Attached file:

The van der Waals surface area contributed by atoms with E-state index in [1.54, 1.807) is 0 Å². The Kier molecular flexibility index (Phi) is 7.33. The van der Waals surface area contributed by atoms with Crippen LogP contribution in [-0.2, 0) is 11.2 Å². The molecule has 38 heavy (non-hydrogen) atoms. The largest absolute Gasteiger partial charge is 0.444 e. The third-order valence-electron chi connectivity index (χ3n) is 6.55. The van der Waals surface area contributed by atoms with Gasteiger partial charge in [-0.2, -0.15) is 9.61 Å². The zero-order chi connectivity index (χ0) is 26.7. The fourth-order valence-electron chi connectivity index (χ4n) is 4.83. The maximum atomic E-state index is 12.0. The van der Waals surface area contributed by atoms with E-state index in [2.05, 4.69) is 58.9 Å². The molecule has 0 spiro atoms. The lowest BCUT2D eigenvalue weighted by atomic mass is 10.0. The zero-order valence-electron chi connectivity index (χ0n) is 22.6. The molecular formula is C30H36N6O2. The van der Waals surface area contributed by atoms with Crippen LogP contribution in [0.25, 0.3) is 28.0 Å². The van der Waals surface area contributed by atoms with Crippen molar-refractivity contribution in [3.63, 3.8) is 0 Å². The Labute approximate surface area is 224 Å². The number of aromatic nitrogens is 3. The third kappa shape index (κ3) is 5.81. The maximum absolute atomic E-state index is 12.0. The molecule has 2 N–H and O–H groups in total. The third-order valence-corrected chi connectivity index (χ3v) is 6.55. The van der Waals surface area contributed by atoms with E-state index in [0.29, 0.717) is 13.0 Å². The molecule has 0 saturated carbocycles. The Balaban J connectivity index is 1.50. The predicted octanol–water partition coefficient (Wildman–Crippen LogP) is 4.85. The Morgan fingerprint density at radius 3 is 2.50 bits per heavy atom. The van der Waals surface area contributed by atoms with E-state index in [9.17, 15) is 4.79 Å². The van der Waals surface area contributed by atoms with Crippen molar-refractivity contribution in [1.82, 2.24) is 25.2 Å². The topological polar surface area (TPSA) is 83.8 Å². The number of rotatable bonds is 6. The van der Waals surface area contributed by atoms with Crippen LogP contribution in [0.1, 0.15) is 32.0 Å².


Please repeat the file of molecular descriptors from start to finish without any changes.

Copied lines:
The van der Waals surface area contributed by atoms with E-state index in [1.54, 1.807) is 0 Å². The Kier molecular flexibility index (Phi) is 7.33. The van der Waals surface area contributed by atoms with Crippen LogP contribution in [-0.2, 0) is 11.2 Å². The molecule has 38 heavy (non-hydrogen) atoms. The largest absolute Gasteiger partial charge is 0.444 e. The third-order valence-electron chi connectivity index (χ3n) is 6.55. The van der Waals surface area contributed by atoms with Gasteiger partial charge in [-0.2, -0.15) is 9.61 Å². The zero-order chi connectivity index (χ0) is 26.7. The fourth-order valence-electron chi connectivity index (χ4n) is 4.83. The maximum atomic E-state index is 12.0. The van der Waals surface area contributed by atoms with E-state index in [2.05, 4.69) is 58.9 Å². The molecule has 0 spiro atoms. The lowest BCUT2D eigenvalue weighted by atomic mass is 10.0. The zero-order valence-electron chi connectivity index (χ0n) is 22.6. The molecular formula is C30H36N6O2. The van der Waals surface area contributed by atoms with Crippen LogP contribution in [0.25, 0.3) is 28.0 Å². The van der Waals surface area contributed by atoms with Crippen molar-refractivity contribution in [3.63, 3.8) is 0 Å². The Labute approximate surface area is 224 Å². The number of aromatic nitrogens is 3. The third kappa shape index (κ3) is 5.81. The maximum absolute atomic E-state index is 12.0. The molecule has 2 N–H and O–H groups in total. The third-order valence-corrected chi connectivity index (χ3v) is 6.55. The van der Waals surface area contributed by atoms with E-state index in [0.29, 0.717) is 13.0 Å². The molecule has 0 saturated carbocycles. The Balaban J connectivity index is 1.50. The predicted octanol–water partition coefficient (Wildman–Crippen LogP) is 4.85. The Morgan fingerprint density at radius 3 is 2.50 bits per heavy atom. The van der Waals surface area contributed by atoms with E-state index in [9.17, 15) is 4.79 Å². The van der Waals surface area contributed by atoms with Crippen molar-refractivity contribution in [1.82, 2.24) is 25.2 Å². The topological polar surface area (TPSA) is 83.8 Å². The number of rotatable bonds is 6. The van der Waals surface area contributed by atoms with Crippen LogP contribution in [0.1, 0.15) is 32.0 Å².